Monday, October 19, 2015

Wavestorm – The Best Worst Board Ever

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I recently had an awesome surf session with the Wavestorm, my first time riding it in months, and so I thought I'd dig up this old post about why I love such a seemingly unlovable board. (Originally published on the StoreYourBoard.com blog, with a few additions.)
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I bought one of these for my wife a few years back and, on a smallish day, I took it out instead of my short board. I have to say I was blown away by how good this 8-foot piece of Taiwanese foam actually rides...
It's the $100 Wavestorm from Costco, and though it takes a certain lack of self-consciousness to ride one, I can't deny its prowess, though I'm pretty sure that was an accident on the manufacturer's part. I promise I'm not paid by Wavestorm or Costco or some Soft-Top-Board-Riders Association, but I recommend this board so often that I thought I'd write a blog about why I have such a soft spot for this soft-top...
I Catch More Waves
It's big and light, so once you've figured out your weight distribution (some tips for that here), you'll be able to catch almost anything, and I mean anything. If you look behind me in that picture above you'll notice that the water is literally flat. I actually caught waves that day with this board -- they were tiny, but I rode them with a smile on my face and foam under my feet.
It's Surprisingly Maneuverable
I took this to a point break one day and the waves were beautiful long right-handers that rode like a skate ramp. It's got three fins, so it rides like any thruster, and ends up being a surprisingly responsive board. I was able to work the face like a short board, marking this as the day I fell in love with the Wavestorm.
Bottom turn on this big blue beast.

My Leash Never Breaks
The board is thick, and sometimes feels like you're riding some kind of kayak-shovel hybrid. As a result, it's pretty difficult to get a good duck-dive. So when the surf report was inaccurate one day, and 4-foot waves were actually 10-foot waves, I showed up with the Wavestorm and found myself in some tricky situations.
I had to ditch the board a few times when some particularly massive closeouts came crashing on me; and though the force of those waves felt like an aquatic herd of horses, my leash never broke. I'm honestly dumbfounded by this one, as the leash is little more than rubber, rope and some Velcro at the end, but I've had several name-brand leashes break under less pressure.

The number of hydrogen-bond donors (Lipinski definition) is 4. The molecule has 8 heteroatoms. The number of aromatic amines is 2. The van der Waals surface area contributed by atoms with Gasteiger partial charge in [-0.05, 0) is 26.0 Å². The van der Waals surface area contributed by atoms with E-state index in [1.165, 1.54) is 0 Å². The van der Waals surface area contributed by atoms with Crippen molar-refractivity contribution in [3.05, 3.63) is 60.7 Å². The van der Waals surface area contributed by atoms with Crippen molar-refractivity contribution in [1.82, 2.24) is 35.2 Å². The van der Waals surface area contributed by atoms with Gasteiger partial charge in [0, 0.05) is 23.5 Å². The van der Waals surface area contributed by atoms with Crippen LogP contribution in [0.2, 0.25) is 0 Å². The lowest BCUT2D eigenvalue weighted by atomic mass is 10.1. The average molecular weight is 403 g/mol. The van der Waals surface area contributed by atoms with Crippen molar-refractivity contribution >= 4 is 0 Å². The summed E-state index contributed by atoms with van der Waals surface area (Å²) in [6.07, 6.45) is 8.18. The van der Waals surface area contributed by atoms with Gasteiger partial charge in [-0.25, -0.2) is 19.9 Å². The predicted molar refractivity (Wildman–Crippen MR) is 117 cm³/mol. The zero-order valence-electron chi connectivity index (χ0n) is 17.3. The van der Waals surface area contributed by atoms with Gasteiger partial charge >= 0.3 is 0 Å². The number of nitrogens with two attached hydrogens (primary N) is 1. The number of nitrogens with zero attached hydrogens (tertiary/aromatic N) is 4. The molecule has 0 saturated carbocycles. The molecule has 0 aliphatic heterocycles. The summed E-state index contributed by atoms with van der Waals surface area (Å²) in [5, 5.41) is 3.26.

You Can Return Anything to Costco
You'll see the kayak-shovel effect illustrated below, which is one of the few downfalls to the Wavestorm. I noticed that, over time, these nose-dives were causing the board to bend (particularly when I would lend the board to
inexperienced riders). Well, one day it broke in half, even though it has three stringers running through it.
Got my nose...
My wife had had the board for about two years at that point, so I thought I'd cut my losses and trash it, keeping the leash, stomp pad and a couple fins for future use. A friend then suggested that I try and return it to Costco, given their extremely loose return policy, so with nothing to lose I gave it a shot.
I literally showed up with a two-year-old broken board that looked like I just pulled it out of a trash can, no receipt and minus the Costco card I purchased it with...and walked out with $100. I mean, how are they still in business?!
So that's why I love the Wavestorm, and why I'm recommending it to you; particularly if you're a beginner, or someone who frequents a weak break and is looking to have some fun. Or, on the other side of the spectrum, maybe you can ride fifteen-foot waves with it! Check out this video and decide for yourself if this is the board for you, or just another piece of mass-produced junk:

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